From a technical perspective, we differentiate ourselves by combining multiple, separate modes of sensory stimulation into one cohesive product. Light stimulation has been explored in glasses-resembling devices, but no existing wearable concept combines auditory and visual stimulation into one package. In summary, there is no existing wearable which integrates both visual and auditory stimulation.

Hypnos integrates the latest advancements in light & audio therapy research with superior design considerations:

  • Optimal wavelength selection that circumvents the macular degeneration associated with high lux levels and low wavelength light. Light is projected at an obtuse downward angle in order to be as nonintrusive as possible, incorporating diffuse reflection from facial features for ambient sensation of incident light
  • Low amplitude vestibular stimulation administered using bone conduction. This manner of administering auditory stimulus does not compete for with a user’s hearing in an exclusive fashion, leaving the auditory pathway free for tasks that require communication with other team members.
  • Pulses of light instead of a continuous stream of light. This has proven to be more effective resulting in shorter therapy sessions in addition to power conservation.

Our personal light delivery formats offer several advantages to the prevalent colored flood lamps, that generate a color bias in the entire space. It would be difficult for two individuals on different shifts or sleep cycles to simultaneously occupy a space promoting a particular color. Most importantly, sleep being a highly personalized experience, a one-on-one device allows tuning of stimulation to your personal sleep habits and preferences. This could be grounded in metrics already used to assess neurological health and sleep patterns. Consider even on Earth, under uniform light stimulation, the variety of sleep habits that exist; this margin will only be exacerbated by space.

Because metrics of sleep quality are already being collected from astronauts and analyzed by NASA, our proposal offers a high degree of personalization while being financially conservative. There are no secondary costs for impact assessment and subsequent feedback optimization beyond prototyping.

While the astronaut sleeps, reception of quantifiable biological data could not only provide critical feedback on the function of this device in a native state, but furthermore be used to optimize the device’s function on a very individual basis. In fact, the existing gap in the neurological technology landscape is in a period of intensive exploration. But advances in data computation brought on by machine learning are already revolutionizing this niche. Imagine a headband coupled with a computing or processing component that attempts to correlate various standards of measurement to extract meaningful relationships between sleep-inducing variables. The personal benefits a patient with circadian dysregulation could reap via the unique optimization provided by analysis coupling cannot be understated.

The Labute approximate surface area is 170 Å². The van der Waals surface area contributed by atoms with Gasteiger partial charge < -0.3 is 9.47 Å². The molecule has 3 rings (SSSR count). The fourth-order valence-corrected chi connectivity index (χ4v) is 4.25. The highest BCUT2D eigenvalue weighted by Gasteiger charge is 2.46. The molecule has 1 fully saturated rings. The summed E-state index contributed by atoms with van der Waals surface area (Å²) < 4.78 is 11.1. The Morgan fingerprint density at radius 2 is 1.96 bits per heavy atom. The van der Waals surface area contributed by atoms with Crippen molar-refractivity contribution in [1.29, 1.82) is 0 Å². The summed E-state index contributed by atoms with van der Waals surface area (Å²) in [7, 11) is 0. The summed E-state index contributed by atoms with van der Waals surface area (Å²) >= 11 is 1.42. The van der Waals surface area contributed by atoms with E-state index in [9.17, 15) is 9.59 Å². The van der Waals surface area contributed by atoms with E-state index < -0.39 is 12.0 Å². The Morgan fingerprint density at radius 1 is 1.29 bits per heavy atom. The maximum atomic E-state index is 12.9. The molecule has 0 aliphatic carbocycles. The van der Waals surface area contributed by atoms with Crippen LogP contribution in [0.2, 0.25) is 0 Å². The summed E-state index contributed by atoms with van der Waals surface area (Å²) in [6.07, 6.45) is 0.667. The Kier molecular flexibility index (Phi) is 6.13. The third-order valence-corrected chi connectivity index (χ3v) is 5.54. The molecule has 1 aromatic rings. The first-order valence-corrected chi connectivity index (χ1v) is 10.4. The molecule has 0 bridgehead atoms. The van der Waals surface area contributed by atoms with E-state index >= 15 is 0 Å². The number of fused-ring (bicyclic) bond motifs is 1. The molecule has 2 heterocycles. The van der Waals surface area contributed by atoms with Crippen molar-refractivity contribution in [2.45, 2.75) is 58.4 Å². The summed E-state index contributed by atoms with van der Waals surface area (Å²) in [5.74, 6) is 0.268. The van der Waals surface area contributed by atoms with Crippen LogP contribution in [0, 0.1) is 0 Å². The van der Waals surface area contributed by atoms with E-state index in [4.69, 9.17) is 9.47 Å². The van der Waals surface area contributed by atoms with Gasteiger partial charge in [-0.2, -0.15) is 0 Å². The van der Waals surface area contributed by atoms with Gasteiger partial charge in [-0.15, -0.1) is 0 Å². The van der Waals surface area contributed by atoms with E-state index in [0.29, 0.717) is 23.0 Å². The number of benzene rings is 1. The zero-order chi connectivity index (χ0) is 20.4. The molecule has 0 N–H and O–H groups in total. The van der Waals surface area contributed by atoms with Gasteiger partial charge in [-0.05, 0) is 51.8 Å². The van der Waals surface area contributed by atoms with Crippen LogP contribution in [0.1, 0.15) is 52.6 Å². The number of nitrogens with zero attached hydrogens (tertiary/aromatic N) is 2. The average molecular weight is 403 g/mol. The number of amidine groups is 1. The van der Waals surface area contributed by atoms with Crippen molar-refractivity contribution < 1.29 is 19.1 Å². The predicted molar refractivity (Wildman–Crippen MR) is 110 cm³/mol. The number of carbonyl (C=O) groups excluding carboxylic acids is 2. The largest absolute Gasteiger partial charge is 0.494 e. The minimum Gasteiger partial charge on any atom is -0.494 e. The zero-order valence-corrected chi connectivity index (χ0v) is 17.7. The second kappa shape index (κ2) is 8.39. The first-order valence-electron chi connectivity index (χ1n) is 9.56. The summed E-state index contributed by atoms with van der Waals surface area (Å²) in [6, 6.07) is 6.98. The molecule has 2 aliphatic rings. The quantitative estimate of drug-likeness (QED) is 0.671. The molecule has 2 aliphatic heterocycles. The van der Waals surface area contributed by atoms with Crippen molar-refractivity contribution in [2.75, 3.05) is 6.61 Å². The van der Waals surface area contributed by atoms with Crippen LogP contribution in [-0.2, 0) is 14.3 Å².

This device has a very disruptive capability to revolutionize the field of sleep medicine with regards to circadian disregulation for everyone beyond, but certainly including, those in extreme circumstances of AV exposure like space.

By putting this into the hands of patients, we provide a way for people to address poor sleep patterns on their own, autonomously of the medical system. Further, this concept has the potential to reduce reliance of existing medical infrastructure on small molecule drugs.

Resources Used


1. Czeisler et al. Exposure to bright light and darkness to treat physiologic maladaptation to night work, New England Journal of Medicine; vol 322; May 1995

2. Czeisler et al. Suppression of Melatonin secretion in some blind patients by exposure to bright light, New England Journal of Medicine; Jan 1995

3. Campbell et al. Extraocular Circadian Phototransduction in Humans; Science; vol 279; January 1998

4. Gooley et al. Spectral responses of the Human Circadian System depend on the irradiance and duration of exposure to light; Science Translational Medicine; vol 2,issue 31; May 2010


Our device was 3-d printed by MarkForged at the Gund Hall, Harvard Graduate School of Design (https://markforged.com)

Additional Video: